Photos courtesy: Dulux and Jotun (photo:Line Klein Studio and styling: Kråkvik & D’Orazio)

Online interior design courses coming soon!

I’m delighted that the book Home Life Around the World has been well received and the next step is going to be to launch a series of online interior design courses. The main course will be about how to create a truly personal home, beginning with – you!

As I hold a diploma as an Associated Certified Coach (ACC), at International Coach Federation (ICF), I am very excited to have created a course based on a series of coaching sessions, aimed to help you create a home that reflects your personality and supports you emotionally. The name of the course is Bring Soul to Your Home.

This course can be complemented, if you wish, by courses about colour knowledge, +Colour, and basic interior design practices, +Basic.

More information will follow shortly!

Inspiration from Formex

The main trend seminar at this season’s Formex, was held by one of our times greatest trend analyst Lilly Berelovich from the New York-based trend agency FS Creative. I was so excited to find that many of the influences and tendencies she shared with us, show up in the homes of my book Home Life Around the World. The slow living trend is something that many of us yearn for in the busy and fast paced life of today. The chapter Wabi Sabi in Brooklyn highlight the love of handmade craft and embrace the idea of the imperfect. Healing Spaces celebrate the patina and aged beauty of furniture that have had an earlier life. In pursuit of happiness we seek to reconnect and live a life in harmony with nature as in Living Off-the-Grid. Realising the importance of silence in the chapter A peaceful Haven and creating an equilibrium in life in Visual Quietness, both show us ways to keep us connected with ourselves. The chapters Consciously Minimal and Industrial living are perfect examples of how work and home life are interconnected in the freelance culture of today. The chapter Accommodating Home is about family centric life and creating a place at home to gather and inspire people. The other homes in the book are equally inspiring examples of life at home. I’m happy that my contribution with this book seems to be relevant not only in current times but also for the future.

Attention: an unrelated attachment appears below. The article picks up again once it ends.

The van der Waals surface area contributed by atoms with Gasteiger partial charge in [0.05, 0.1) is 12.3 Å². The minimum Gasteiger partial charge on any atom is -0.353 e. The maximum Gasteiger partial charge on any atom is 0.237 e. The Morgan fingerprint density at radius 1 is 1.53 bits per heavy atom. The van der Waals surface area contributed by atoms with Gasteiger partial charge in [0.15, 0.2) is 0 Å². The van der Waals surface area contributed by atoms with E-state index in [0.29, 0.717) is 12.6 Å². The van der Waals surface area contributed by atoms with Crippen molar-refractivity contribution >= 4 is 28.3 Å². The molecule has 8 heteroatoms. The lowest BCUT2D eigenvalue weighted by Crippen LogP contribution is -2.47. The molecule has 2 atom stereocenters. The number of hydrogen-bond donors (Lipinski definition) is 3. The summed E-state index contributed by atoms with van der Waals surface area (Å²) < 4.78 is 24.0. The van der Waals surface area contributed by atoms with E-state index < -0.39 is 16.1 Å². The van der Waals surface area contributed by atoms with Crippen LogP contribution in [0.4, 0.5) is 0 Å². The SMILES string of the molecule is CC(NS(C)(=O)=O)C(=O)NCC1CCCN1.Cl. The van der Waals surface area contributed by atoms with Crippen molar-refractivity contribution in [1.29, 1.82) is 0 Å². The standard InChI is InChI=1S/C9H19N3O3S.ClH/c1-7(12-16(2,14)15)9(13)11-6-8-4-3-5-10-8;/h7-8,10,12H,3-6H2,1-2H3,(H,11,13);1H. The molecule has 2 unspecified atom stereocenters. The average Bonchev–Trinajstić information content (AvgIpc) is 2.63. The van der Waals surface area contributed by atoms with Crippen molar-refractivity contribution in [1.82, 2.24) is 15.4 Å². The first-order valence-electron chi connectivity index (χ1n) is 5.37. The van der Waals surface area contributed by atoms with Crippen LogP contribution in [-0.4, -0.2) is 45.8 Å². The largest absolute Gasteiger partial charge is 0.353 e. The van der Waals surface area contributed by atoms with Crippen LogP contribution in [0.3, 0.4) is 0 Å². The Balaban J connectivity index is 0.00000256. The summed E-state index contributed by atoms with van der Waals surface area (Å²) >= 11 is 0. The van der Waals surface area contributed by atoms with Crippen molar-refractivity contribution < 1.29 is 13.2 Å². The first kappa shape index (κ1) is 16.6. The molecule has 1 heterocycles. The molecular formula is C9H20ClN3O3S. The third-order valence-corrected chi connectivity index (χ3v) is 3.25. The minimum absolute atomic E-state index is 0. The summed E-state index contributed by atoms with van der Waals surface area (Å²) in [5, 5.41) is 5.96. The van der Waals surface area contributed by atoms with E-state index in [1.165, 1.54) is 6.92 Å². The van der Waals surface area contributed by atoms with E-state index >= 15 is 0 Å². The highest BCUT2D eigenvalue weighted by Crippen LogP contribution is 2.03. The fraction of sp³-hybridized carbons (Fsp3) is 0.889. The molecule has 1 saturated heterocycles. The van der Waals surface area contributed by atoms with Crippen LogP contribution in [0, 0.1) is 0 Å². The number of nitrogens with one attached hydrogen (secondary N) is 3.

Trend-setting UK based designer Abigail Ahern held another talk about her eclectic interior design style. She was invited by Formex as the guest creator for the main entrance show room and created a space with a feeling of a camp site in a rainforest with masses of her signature ‘faux botanicals’, she developed together with her sister Gemma, a professional florist.

Formex invited Keiji Otani, textile designer and creator behind La+h from Tokyo, as a part of celebrating 150 years of diplomatic relations between Sweden and Japan.

The exhibition was curated by Swedish designer and weaver Åsa Pärsson and also featured design and craft work created by Japanese artisans working in Sweden today.

Glass blower Yoko Yamano Andersson has a Master’s degree from the University of Arts, Crafts and Design in Stockholm and works on collaborative projects with restaurants in Sweden, Japan and other countries in Europe.

Ceramic artist Masayoshi Oya studied ceramics in Japan, studied at Capellagården and also holds a Master’s degree from the University of Arts, Crafts and Design at the university of Gothenburg. He works primarily with practical objects and is a member of Kaolin.

And here are some of the highlights of the fair that are my favourites.

The fine art prints of plant portraits of Karl Blossfeldt is a clear favourite. Blossfeldt taught sculpture and his photo collection was used to teach his students about the patterns of nature, but after his work was exhibited in Berlin in 1926, the teacher became an artist. They are amazing don’t you think?

The sculptures of Danish Malene Bjelke I simply adored! Bjelke who graduated from the Royal Danish Academy of Fine Arts in 1993, creates simple but expressive figures that portray human archetypes of all ages.

And lastly the Swedish Master potter Stefan Andersson exhibited his ceramics, that get their unique character and colour variations through a special burning technique in his wood fired oven. He works closely with the three  star Michelin-rated restaurant Franzén in Stockholm.
A great example of craftsmanship, the uniquely handmade, crafted to last objects that are so in tune with the current times.

 

Book release!

Book release! So happy to share this labour of love at last! Thank you all for helping me celebrate last night at Äppelvikens Bokhandel!

I’m thrilled to bits, touched and overwhelmed at the respons Home Life Around the World has received!

Here are some snapshots from the evening.

Showing my world tour that was the foundation for the book.


I enjoyed sharing the thought behind my book. These are all the wonderful people who generously opened the doors to their homes and shared their stories with me.


The author hard at work at the serious business of dedicating books. Such a delightful task!

It’s so great to have supportive friends around you!

For those of you who were unable to attend, there will be an opportunity to purchase a dedicated book signed by the author right here on Bohemialife. For yourself or perhaps as a gift? This would be a lovely house warming present. Soon to be featured.

Photocredit: Thank you friends & family!